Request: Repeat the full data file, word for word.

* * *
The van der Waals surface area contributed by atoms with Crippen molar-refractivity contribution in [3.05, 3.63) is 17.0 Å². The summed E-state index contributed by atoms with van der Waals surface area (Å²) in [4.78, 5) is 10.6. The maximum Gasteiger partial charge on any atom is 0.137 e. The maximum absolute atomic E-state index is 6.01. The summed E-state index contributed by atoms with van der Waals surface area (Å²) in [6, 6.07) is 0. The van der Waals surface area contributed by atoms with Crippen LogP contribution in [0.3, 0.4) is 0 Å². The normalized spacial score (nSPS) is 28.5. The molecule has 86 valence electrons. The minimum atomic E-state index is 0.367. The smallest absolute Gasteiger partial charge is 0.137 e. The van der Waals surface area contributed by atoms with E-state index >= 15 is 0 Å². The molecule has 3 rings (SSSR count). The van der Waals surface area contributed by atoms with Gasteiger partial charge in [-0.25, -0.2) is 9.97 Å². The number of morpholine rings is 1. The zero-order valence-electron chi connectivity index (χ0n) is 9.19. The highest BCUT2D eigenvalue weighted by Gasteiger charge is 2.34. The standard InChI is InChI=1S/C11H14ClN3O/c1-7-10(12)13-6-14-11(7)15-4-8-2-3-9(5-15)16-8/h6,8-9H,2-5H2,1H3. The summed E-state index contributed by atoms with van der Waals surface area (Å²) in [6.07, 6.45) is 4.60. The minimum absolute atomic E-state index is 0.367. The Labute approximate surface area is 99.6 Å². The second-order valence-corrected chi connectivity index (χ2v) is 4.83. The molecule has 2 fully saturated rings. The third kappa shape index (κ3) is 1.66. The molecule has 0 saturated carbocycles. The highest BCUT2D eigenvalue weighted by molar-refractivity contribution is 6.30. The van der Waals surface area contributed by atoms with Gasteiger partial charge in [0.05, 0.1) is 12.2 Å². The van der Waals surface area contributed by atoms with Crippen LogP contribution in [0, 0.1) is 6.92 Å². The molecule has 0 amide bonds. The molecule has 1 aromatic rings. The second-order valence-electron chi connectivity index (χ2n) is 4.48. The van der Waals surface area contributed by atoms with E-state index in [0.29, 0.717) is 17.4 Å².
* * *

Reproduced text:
The van der Waals surface area contributed by atoms with Crippen molar-refractivity contribution in [3.05, 3.63) is 17.0 Å². The summed E-state index contributed by atoms with van der Waals surface area (Å²) in [4.78, 5) is 10.6. The maximum Gasteiger partial charge on any atom is 0.137 e. The maximum absolute atomic E-state index is 6.01. The summed E-state index contributed by atoms with van der Waals surface area (Å²) in [6, 6.07) is 0. The van der Waals surface area contributed by atoms with Crippen LogP contribution in [0.3, 0.4) is 0 Å². The normalized spacial score (nSPS) is 28.5. The molecule has 86 valence electrons. The minimum atomic E-state index is 0.367. The smallest absolute Gasteiger partial charge is 0.137 e. The van der Waals surface area contributed by atoms with E-state index >= 15 is 0 Å². The molecule has 3 rings (SSSR count). The van der Waals surface area contributed by atoms with Gasteiger partial charge in [-0.25, -0.2) is 9.97 Å². The number of morpholine rings is 1. The zero-order valence-electron chi connectivity index (χ0n) is 9.19. The highest BCUT2D eigenvalue weighted by Gasteiger charge is 2.34. The standard InChI is InChI=1S/C11H14ClN3O/c1-7-10(12)13-6-14-11(7)15-4-8-2-3-9(5-15)16-8/h6,8-9H,2-5H2,1H3. The summed E-state index contributed by atoms with van der Waals surface area (Å²) in [6.07, 6.45) is 4.60. The minimum absolute atomic E-state index is 0.367. The Labute approximate surface area is 99.6 Å². The second-order valence-corrected chi connectivity index (χ2v) is 4.83. The molecule has 2 fully saturated rings. The third kappa shape index (κ3) is 1.66. The molecule has 0 saturated carbocycles. The highest BCUT2D eigenvalue weighted by molar-refractivity contribution is 6.30. The van der Waals surface area contributed by atoms with Gasteiger partial charge in [0.05, 0.1) is 12.2 Å². The van der Waals surface area contributed by atoms with Crippen LogP contribution in [0, 0.1) is 6.92 Å². The molecule has 0 amide bonds. The molecule has 1 aromatic rings. The second-order valence-electron chi connectivity index (χ2n) is 4.48. The van der Waals surface area contributed by atoms with E-state index in [0.29, 0.717) is 17.4 Å².